Tag: heterogeneous computing
The Weekly Top Five features the five biggest HPC stories of the week, condensed for your reading pleasure. This week, we cover the Cray/Sandia partership to found a knowledge institute; RenderStream’s FireStream-based workstations and servers; NVIDIA’s latest CUDA centers; Reservoir Labs and Intel’s extreme scale ambitions; and Jülich Supercomputing Centre’s new hybrid cluster.
Adopting the ARM architecture would be a leap of faith for the x86 chip vendor, but perhaps a necessary one.
The days of PCI-attached discrete GPUs are numbered.
In an HPC market that seems determined to go down the CPU-GPU path, upstart Convey Computer may yet offer a few surprises. The company today unveiled the sequel to its HC-1 platform it introduced in 2008. Called the HC-1ex, the new system adds a lot more performance and capability, but retains the original x86-FPGA co-processor design.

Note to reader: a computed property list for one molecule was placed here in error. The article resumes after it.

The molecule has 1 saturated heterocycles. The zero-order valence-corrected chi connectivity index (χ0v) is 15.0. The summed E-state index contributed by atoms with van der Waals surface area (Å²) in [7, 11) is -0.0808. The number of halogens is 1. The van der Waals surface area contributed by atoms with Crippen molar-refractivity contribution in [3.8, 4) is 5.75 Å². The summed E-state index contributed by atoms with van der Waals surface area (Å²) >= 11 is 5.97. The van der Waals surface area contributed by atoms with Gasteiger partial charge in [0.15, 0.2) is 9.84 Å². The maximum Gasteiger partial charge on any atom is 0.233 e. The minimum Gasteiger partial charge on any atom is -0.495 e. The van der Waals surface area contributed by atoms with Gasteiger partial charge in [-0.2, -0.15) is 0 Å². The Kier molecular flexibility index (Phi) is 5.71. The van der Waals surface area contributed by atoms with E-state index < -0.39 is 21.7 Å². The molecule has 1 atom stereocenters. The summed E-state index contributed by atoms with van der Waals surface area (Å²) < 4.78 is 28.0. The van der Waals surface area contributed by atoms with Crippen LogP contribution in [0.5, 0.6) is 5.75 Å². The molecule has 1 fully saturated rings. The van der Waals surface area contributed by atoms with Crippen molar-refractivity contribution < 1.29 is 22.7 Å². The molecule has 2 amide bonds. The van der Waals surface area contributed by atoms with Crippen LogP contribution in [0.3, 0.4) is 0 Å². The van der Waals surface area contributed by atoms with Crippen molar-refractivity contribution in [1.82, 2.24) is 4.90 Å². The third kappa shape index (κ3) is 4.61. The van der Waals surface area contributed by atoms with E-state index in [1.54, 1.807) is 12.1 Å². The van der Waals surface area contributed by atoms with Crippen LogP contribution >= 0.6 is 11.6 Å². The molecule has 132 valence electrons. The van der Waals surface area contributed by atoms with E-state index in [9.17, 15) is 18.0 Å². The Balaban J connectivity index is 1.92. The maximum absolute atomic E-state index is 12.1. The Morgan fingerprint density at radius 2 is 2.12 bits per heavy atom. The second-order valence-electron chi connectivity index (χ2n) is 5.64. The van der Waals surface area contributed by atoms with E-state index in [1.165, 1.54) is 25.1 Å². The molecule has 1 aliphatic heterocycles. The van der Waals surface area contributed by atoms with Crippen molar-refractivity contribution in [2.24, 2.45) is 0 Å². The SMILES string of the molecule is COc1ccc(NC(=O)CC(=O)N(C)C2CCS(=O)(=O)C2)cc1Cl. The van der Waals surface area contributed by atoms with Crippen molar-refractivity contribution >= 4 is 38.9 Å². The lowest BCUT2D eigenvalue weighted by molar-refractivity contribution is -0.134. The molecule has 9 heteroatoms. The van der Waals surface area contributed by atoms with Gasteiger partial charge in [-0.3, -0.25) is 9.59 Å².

Nvidia Fellow David Kirk takes a swipe at Intel’s heterogeneous computing plans.
Russian HPC cluster vendor T-Platforms says it will be adding NVIDIA’s Tesla 20-series (Fermi-class) GPUs into its latest blade offering. According to the company, the GPGPU blade will feature a “very high computing density design along with aggressive power-saving schemes for heterogeneous environments.”
The future of supercomputer design seems to be heading toward using multiple types of processors in a single system.
The second wave of GPGPU software development tools is upon us. New tools from The Portland Group Inc. (PGI) and French-based CAPS Enterprise enable everyday C and Fortran programmers to tap into GPU acceleration within an integrated heterogeneous computing environment.
If you are familiar with current approaches to programming accelerators, you are either discomforted by the complexities, or excited at the levels of control you can get. Can we come up with a different model of GPU and accelerator programming — a model that allows HPC programmers to focus on domain science instead of on computer science?